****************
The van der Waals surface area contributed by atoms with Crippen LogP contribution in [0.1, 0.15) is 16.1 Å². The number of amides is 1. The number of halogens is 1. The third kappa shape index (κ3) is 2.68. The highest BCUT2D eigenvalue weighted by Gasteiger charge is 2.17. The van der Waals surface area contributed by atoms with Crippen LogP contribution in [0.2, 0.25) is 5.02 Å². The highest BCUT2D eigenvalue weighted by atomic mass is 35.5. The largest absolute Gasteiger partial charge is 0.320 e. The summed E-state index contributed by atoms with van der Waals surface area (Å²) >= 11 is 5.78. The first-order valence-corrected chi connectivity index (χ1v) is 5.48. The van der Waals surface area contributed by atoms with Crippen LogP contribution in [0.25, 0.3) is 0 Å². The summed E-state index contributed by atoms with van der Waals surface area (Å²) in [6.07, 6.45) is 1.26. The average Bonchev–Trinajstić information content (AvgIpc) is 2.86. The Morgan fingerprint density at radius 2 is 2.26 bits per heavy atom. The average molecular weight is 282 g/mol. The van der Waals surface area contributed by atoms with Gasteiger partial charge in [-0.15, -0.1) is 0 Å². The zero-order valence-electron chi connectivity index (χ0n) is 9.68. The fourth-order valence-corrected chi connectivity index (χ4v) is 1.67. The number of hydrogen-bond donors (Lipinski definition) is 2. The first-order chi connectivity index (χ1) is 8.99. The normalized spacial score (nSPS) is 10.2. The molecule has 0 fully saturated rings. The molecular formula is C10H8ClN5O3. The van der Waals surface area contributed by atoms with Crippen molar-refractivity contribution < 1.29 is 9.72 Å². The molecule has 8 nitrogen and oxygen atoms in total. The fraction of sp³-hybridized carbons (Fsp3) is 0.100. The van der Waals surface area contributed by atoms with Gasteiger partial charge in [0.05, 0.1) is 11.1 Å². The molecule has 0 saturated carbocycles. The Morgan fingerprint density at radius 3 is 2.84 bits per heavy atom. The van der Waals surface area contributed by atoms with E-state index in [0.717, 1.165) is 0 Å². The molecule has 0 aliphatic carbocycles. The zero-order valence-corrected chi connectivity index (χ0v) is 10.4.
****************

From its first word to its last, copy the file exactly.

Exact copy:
The van der Waals surface area contributed by atoms with Crippen LogP contribution in [0.1, 0.15) is 16.1 Å². The number of amides is 1. The number of halogens is 1. The third kappa shape index (κ3) is 2.68. The highest BCUT2D eigenvalue weighted by Gasteiger charge is 2.17. The van der Waals surface area contributed by atoms with Crippen LogP contribution in [0.2, 0.25) is 5.02 Å². The highest BCUT2D eigenvalue weighted by atomic mass is 35.5. The largest absolute Gasteiger partial charge is 0.320 e. The summed E-state index contributed by atoms with van der Waals surface area (Å²) >= 11 is 5.78. The first-order valence-corrected chi connectivity index (χ1v) is 5.48. The van der Waals surface area contributed by atoms with Crippen LogP contribution in [0.25, 0.3) is 0 Å². The summed E-state index contributed by atoms with van der Waals surface area (Å²) in [6.07, 6.45) is 1.26. The average Bonchev–Trinajstić information content (AvgIpc) is 2.86. The Morgan fingerprint density at radius 2 is 2.26 bits per heavy atom. The average molecular weight is 282 g/mol. The van der Waals surface area contributed by atoms with Gasteiger partial charge in [-0.15, -0.1) is 0 Å². The zero-order valence-electron chi connectivity index (χ0n) is 9.68. The fourth-order valence-corrected chi connectivity index (χ4v) is 1.67. The number of hydrogen-bond donors (Lipinski definition) is 2. The first-order chi connectivity index (χ1) is 8.99. The normalized spacial score (nSPS) is 10.2. The molecule has 0 fully saturated rings. The molecular formula is C10H8ClN5O3. The van der Waals surface area contributed by atoms with Crippen molar-refractivity contribution < 1.29 is 9.72 Å². The molecule has 8 nitrogen and oxygen atoms in total. The fraction of sp³-hybridized carbons (Fsp3) is 0.100. The van der Waals surface area contributed by atoms with Gasteiger partial charge in [0.05, 0.1) is 11.1 Å². The molecule has 0 saturated carbocycles. The Morgan fingerprint density at radius 3 is 2.84 bits per heavy atom. The van der Waals surface area contributed by atoms with E-state index in [0.717, 1.165) is 0 Å². The molecule has 0 aliphatic carbocycles. The zero-order valence-corrected chi connectivity index (χ0v) is 10.4.